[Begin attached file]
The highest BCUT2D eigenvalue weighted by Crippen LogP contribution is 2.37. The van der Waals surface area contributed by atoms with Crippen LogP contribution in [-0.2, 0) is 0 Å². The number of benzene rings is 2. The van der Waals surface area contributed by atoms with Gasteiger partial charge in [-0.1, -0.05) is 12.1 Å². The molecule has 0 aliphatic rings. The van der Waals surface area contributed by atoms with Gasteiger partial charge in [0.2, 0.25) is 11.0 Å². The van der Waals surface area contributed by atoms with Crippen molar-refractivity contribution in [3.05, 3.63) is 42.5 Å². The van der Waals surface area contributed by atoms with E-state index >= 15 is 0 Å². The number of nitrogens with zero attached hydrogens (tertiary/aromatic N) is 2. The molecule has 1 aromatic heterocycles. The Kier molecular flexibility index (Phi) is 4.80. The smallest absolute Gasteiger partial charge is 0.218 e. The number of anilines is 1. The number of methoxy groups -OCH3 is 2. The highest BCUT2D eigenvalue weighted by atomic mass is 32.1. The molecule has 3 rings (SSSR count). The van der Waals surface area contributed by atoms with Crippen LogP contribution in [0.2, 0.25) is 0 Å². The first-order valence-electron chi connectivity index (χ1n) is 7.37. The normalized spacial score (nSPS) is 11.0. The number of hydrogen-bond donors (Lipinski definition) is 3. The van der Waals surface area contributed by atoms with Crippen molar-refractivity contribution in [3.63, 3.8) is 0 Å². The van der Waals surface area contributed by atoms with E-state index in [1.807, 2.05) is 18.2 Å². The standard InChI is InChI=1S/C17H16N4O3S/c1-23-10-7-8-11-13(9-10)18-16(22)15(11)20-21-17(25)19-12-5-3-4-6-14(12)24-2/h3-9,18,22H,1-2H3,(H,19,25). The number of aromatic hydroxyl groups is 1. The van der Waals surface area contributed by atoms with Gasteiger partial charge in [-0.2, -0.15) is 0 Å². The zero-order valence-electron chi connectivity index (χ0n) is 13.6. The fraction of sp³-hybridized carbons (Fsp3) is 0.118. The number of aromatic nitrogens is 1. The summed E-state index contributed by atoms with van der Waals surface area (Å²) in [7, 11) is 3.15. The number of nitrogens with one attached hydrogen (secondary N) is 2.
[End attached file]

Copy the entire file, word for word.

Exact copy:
The highest BCUT2D eigenvalue weighted by Crippen LogP contribution is 2.37. The van der Waals surface area contributed by atoms with Crippen LogP contribution in [-0.2, 0) is 0 Å². The number of benzene rings is 2. The van der Waals surface area contributed by atoms with Gasteiger partial charge in [-0.1, -0.05) is 12.1 Å². The molecule has 0 aliphatic rings. The van der Waals surface area contributed by atoms with Gasteiger partial charge in [0.2, 0.25) is 11.0 Å². The van der Waals surface area contributed by atoms with Crippen molar-refractivity contribution in [3.05, 3.63) is 42.5 Å². The van der Waals surface area contributed by atoms with E-state index >= 15 is 0 Å². The number of nitrogens with zero attached hydrogens (tertiary/aromatic N) is 2. The molecule has 1 aromatic heterocycles. The Kier molecular flexibility index (Phi) is 4.80. The smallest absolute Gasteiger partial charge is 0.218 e. The number of anilines is 1. The number of methoxy groups -OCH3 is 2. The highest BCUT2D eigenvalue weighted by atomic mass is 32.1. The molecule has 3 rings (SSSR count). The van der Waals surface area contributed by atoms with Crippen LogP contribution in [0.2, 0.25) is 0 Å². The first-order valence-electron chi connectivity index (χ1n) is 7.37. The normalized spacial score (nSPS) is 11.0. The number of hydrogen-bond donors (Lipinski definition) is 3. The van der Waals surface area contributed by atoms with Crippen molar-refractivity contribution in [3.63, 3.8) is 0 Å². The van der Waals surface area contributed by atoms with E-state index in [1.807, 2.05) is 18.2 Å². The standard InChI is InChI=1S/C17H16N4O3S/c1-23-10-7-8-11-13(9-10)18-16(22)15(11)20-21-17(25)19-12-5-3-4-6-14(12)24-2/h3-9,18,22H,1-2H3,(H,19,25). The number of aromatic hydroxyl groups is 1. The van der Waals surface area contributed by atoms with Gasteiger partial charge in [-0.2, -0.15) is 0 Å². The zero-order valence-electron chi connectivity index (χ0n) is 13.6. The fraction of sp³-hybridized carbons (Fsp3) is 0.118. The number of aromatic nitrogens is 1. The summed E-state index contributed by atoms with van der Waals surface area (Å²) in [7, 11) is 3.15. The number of nitrogens with one attached hydrogen (secondary N) is 2.